In 2006, flying in India was a dream. It was normal to catch the latest Shah Rukh Khan movie while you were served warm Chicken Tikka Masala for dinner, on a 1 hour 45 minute flight from Mumbai to Delhi. Before you landed, your frequent flying account would get credited with a generous number of miles. This wasn’t even business class!
In the same year, InterGlobe Enterprises Ltd., a small hospitality conglomerate launched a new airline – Indigo Airlines – offering no business class seats, no loyalty program, no inflight entertainment, and no (free) meals. Indigo, however, did promise more economical fares and on time arrival of flights. “Who would care for that?”, thought everyone including the leading incumbents in the market – Jet Airways, Kingfisher Airlines, and Air India – all full service carriers who had a combined share of nearly 80% of the market. A previous attempt at a low cost aviation, by Deccan Airways, was failing miserably.
A new customer promise
At the time, flights were frequently delayed and a 15-20 minute late take off (and landing) was the norm. Passengers were forgiving of these delays as a lack of punctuality is often seen to be deep rooted in Indian culture. Given the sheer number of procedures required to prepare a flight for takeoff and the general leniency of the customers – no airline made being on schedule a priority – until Indigo. From its early days, it committed to an “on-time” customer promise. (IndiGo TV Commercial) Flyers didn’t immediately catch on to this new proposition, but Indigo persisted. Indigo made its “on-time” value proposition central to its marketing message – for instance, through a play of words, it renamed IST (acronym for Indian Standard Time, similar to EST) to stand for “Indigo Standard Time” in its communication.
Although, through various cost efficiencies and lean operating choices, Indigo was able to offer fares lower than other airlines, it chose to keep ticket prices as a secondary value proposition. Instead, cost advantage was used to drive profitability.
Leisure travelers – many of who were priced out of the market – were first to move towards Indigo, while business travelers still flocked towards full service carriers. However, as more and more people experienced the beauty of “on-time” flights, Indigo’s market share grew. Today, Indigo’s market share (see figure below) is more than twice of its nearest competitor – Jet Airways – and is one of the few profitable airlines in India.
Smart choices to keep that promise
Given that the airline business is highly capital intensive, every airline tries to increase utilization by scheduling back to back flights with only a 20 to 30 minute time in between to prepare for the next flight. Within this short period of time, several tasks need to take place including cleaning, maintenance checks, de-boarding and boarding of passengers, unloaded and loading of luggage, loading of meals. Any delays resulted in a delayed take off and a delayed arrival at destination.
Indigo made several operating model choices to not only keep its operating costs low but also to ensure that planes were ready to take off at the scheduled time. However, none was more important than using only one type of aircraft, the Airbus A320. Having only one type of aircraft helped improve utilization of pilots, crew, maintenance and ground staff, as airline staff is typically specialized to handle 1-2 aircraft types. More importantly, because staff members were working on only one aircraft type, they could work faster: MRO (Maintenance, Repair and Overhaul) staff did their maintenance checks faster, ground staff loaded baggage faster, and cleaners cleaned the toilets quicker. Small efficiencies added up when they had only 20-30 minutes to prepare an aircraft.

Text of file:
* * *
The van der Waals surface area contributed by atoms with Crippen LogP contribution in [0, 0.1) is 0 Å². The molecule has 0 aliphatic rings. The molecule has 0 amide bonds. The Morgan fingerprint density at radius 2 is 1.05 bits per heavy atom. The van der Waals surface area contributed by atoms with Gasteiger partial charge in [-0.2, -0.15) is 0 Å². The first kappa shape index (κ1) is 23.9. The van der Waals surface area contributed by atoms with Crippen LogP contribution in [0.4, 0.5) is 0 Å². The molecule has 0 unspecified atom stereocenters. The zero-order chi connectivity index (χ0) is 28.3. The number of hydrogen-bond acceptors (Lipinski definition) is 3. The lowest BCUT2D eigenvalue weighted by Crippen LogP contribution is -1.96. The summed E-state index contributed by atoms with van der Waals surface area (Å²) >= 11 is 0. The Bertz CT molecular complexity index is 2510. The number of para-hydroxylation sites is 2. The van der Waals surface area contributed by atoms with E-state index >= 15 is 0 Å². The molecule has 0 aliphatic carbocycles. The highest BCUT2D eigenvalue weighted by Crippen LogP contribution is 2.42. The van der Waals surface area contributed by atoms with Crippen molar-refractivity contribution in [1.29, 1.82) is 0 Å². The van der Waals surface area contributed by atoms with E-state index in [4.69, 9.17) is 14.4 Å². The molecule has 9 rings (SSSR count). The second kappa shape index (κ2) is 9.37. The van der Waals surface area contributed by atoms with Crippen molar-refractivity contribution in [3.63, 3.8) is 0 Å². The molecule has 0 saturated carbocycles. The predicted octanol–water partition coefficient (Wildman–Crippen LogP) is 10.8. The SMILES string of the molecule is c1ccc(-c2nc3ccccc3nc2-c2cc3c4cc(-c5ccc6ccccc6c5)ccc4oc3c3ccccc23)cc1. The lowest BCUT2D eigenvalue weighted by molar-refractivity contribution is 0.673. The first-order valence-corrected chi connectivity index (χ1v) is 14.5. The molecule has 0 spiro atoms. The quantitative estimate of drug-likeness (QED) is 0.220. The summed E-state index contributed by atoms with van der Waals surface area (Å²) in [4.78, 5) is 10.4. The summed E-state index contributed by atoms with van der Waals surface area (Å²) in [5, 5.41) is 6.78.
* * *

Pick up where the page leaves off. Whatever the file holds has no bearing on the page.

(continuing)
Secondly, Indigo signed ‘Sale and Lease Back’ deals with aircraft manufacturers i.e. after six years of operation, the manufacturers were contracted to take back the planes and Indigo could have brand new ones. Keeping the average fleet age low not only reduced the maintenance costs but also fewer maintenance operations were required, reducing MRO related hold ups.
Furthermore, Indigo made smart choices about their customer facing policies and processes to drive timely turnarounds. For instance, meals-for-sale were restricted to sandwiches or packaged snacks and beverages that could be loaded much faster than warm full-meals, which were the norm in Indian aviation in the late 2000s. They even got their customers to help! A few minutes before landing, an announcement would be made on the PA system requesting passengers to tidy up their seats. Passengers would then hand over the trash to a cabin-crew member who would walk the aisles collecting trash. While these practices had emerged in the west, they were extremely new to the Indian aviation sector and often broke cultural norms.
Lastly, as the saying goes, “You cannot improve what you cannot measure” – Indigo invested in technology for measuring on-time performance in an automated and tamper proof manner. Unlike other airlines that used manual systems, Indigo aircrafts were equipped with Aircraft Communications Addressing and Reporting System (ACARS). The system enables automated communication between the aircraft and ground station – whenever a flight takes off or lands, the time is recorded in the software. Hence, on time performance can be reported and tracked in real time.
Indigo carefully aligned its operations strategies to its twin promises: promise to its customers to have on-time flights, and a promise to itself to keep a lean cost structure. And as they say, “the rest is history”!
- “The Indian Airline Industry in 2008”, Rishikesha T. Krishnan, Professor of Corporate Strategy & Policy, Indian Institute of Management Bangalore
- Directorate General of Civil Aviation (DGCA) Data
- InterGlobe Aviation Limited Interim Report (Jun 30, 2015)